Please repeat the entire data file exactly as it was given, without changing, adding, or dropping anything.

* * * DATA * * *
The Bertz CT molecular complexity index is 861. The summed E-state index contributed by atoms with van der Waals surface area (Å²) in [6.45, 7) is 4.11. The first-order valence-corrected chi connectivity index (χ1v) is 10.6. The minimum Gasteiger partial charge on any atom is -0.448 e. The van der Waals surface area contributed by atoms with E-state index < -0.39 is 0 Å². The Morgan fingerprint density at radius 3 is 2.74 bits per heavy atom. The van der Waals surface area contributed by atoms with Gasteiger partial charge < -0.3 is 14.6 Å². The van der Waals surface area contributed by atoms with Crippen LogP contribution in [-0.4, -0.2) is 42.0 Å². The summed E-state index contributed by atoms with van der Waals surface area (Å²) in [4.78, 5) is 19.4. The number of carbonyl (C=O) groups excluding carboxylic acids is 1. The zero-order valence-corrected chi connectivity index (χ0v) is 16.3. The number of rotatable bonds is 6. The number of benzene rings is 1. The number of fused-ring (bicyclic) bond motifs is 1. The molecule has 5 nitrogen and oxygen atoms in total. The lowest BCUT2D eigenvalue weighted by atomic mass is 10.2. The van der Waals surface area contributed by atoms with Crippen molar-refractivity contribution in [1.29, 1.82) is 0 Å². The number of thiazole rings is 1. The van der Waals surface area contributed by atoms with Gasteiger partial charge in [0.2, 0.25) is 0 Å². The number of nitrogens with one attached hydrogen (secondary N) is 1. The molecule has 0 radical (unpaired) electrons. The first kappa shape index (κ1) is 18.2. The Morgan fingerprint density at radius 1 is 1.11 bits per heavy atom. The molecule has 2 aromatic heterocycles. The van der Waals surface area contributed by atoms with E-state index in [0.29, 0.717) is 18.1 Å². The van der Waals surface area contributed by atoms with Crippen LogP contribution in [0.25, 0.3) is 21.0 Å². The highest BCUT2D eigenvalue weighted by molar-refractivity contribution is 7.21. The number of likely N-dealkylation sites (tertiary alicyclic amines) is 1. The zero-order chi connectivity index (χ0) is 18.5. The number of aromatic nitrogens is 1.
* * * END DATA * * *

The Bertz CT molecular complexity index is 861. The summed E-state index contributed by atoms with van der Waals surface area (Å²) in [6.45, 7) is 4.11. The first-order valence-corrected chi connectivity index (χ1v) is 10.6. The minimum Gasteiger partial charge on any atom is -0.448 e. The van der Waals surface area contributed by atoms with E-state index < -0.39 is 0 Å². The Morgan fingerprint density at radius 3 is 2.74 bits per heavy atom. The van der Waals surface area contributed by atoms with Gasteiger partial charge < -0.3 is 14.6 Å². The van der Waals surface area contributed by atoms with Crippen LogP contribution in [-0.4, -0.2) is 42.0 Å². The summed E-state index contributed by atoms with van der Waals surface area (Å²) in [4.78, 5) is 19.4. The number of carbonyl (C=O) groups excluding carboxylic acids is 1. The zero-order valence-corrected chi connectivity index (χ0v) is 16.3. The number of rotatable bonds is 6. The number of benzene rings is 1. The number of fused-ring (bicyclic) bond motifs is 1. The molecule has 5 nitrogen and oxygen atoms in total. The lowest BCUT2D eigenvalue weighted by atomic mass is 10.2. The van der Waals surface area contributed by atoms with Crippen molar-refractivity contribution in [1.29, 1.82) is 0 Å². The number of thiazole rings is 1. The van der Waals surface area contributed by atoms with Gasteiger partial charge in [0.2, 0.25) is 0 Å². The number of nitrogens with one attached hydrogen (secondary N) is 1. The molecule has 0 radical (unpaired) electrons. The first kappa shape index (κ1) is 18.2. The Morgan fingerprint density at radius 1 is 1.11 bits per heavy atom. The molecule has 2 aromatic heterocycles. The van der Waals surface area contributed by atoms with E-state index in [0.29, 0.717) is 18.1 Å². The van der Waals surface area contributed by atoms with Crippen LogP contribution in [0.25, 0.3) is 21.0 Å². The highest BCUT2D eigenvalue weighted by molar-refractivity contribution is 7.21. The number of likely N-dealkylation sites (tertiary alicyclic amines) is 1. The zero-order chi connectivity index (χ0) is 18.5. The number of aromatic nitrogens is 1.